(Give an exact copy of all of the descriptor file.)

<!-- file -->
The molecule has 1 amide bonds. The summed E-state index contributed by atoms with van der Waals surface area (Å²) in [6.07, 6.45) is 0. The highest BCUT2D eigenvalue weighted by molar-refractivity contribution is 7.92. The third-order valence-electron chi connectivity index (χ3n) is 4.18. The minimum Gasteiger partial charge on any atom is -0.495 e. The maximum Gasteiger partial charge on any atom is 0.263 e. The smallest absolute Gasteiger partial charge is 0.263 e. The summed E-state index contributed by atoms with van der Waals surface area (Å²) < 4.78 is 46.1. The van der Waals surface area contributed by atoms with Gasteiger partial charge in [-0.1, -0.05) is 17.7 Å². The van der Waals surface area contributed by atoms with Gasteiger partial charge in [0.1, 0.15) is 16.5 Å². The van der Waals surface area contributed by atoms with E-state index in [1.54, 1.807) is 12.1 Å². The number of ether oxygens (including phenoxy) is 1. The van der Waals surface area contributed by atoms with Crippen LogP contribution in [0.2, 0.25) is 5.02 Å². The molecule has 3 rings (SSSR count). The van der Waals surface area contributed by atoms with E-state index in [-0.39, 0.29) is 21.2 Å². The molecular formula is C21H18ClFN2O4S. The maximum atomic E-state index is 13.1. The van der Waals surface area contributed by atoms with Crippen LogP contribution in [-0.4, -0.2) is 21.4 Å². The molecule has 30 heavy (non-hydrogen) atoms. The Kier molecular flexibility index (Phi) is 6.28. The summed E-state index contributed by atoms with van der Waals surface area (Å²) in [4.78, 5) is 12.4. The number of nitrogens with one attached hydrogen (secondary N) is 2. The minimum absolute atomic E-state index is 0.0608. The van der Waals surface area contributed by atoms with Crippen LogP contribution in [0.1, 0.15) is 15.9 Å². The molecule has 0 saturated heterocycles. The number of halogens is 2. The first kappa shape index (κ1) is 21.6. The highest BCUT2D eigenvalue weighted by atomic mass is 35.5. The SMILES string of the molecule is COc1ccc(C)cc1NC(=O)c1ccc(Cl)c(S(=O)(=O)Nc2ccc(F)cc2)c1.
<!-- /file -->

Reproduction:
The molecule has 1 amide bonds. The summed E-state index contributed by atoms with van der Waals surface area (Å²) in [6.07, 6.45) is 0. The highest BCUT2D eigenvalue weighted by molar-refractivity contribution is 7.92. The third-order valence-electron chi connectivity index (χ3n) is 4.18. The minimum Gasteiger partial charge on any atom is -0.495 e. The maximum Gasteiger partial charge on any atom is 0.263 e. The smallest absolute Gasteiger partial charge is 0.263 e. The summed E-state index contributed by atoms with van der Waals surface area (Å²) < 4.78 is 46.1. The van der Waals surface area contributed by atoms with Gasteiger partial charge in [-0.1, -0.05) is 17.7 Å². The van der Waals surface area contributed by atoms with Gasteiger partial charge in [0.1, 0.15) is 16.5 Å². The van der Waals surface area contributed by atoms with E-state index in [1.54, 1.807) is 12.1 Å². The number of ether oxygens (including phenoxy) is 1. The van der Waals surface area contributed by atoms with Crippen LogP contribution in [0.2, 0.25) is 5.02 Å². The molecule has 3 rings (SSSR count). The van der Waals surface area contributed by atoms with E-state index in [-0.39, 0.29) is 21.2 Å². The molecular formula is C21H18ClFN2O4S. The maximum atomic E-state index is 13.1. The van der Waals surface area contributed by atoms with Crippen LogP contribution in [-0.4, -0.2) is 21.4 Å². The molecule has 30 heavy (non-hydrogen) atoms. The Kier molecular flexibility index (Phi) is 6.28. The summed E-state index contributed by atoms with van der Waals surface area (Å²) in [4.78, 5) is 12.4. The number of nitrogens with one attached hydrogen (secondary N) is 2. The minimum absolute atomic E-state index is 0.0608. The van der Waals surface area contributed by atoms with Crippen LogP contribution in [0.1, 0.15) is 15.9 Å². The molecule has 0 saturated heterocycles. The number of halogens is 2. The first kappa shape index (κ1) is 21.6. The highest BCUT2D eigenvalue weighted by atomic mass is 35.5. The SMILES string of the molecule is COc1ccc(C)cc1NC(=O)c1ccc(Cl)c(S(=O)(=O)Nc2ccc(F)cc2)c1.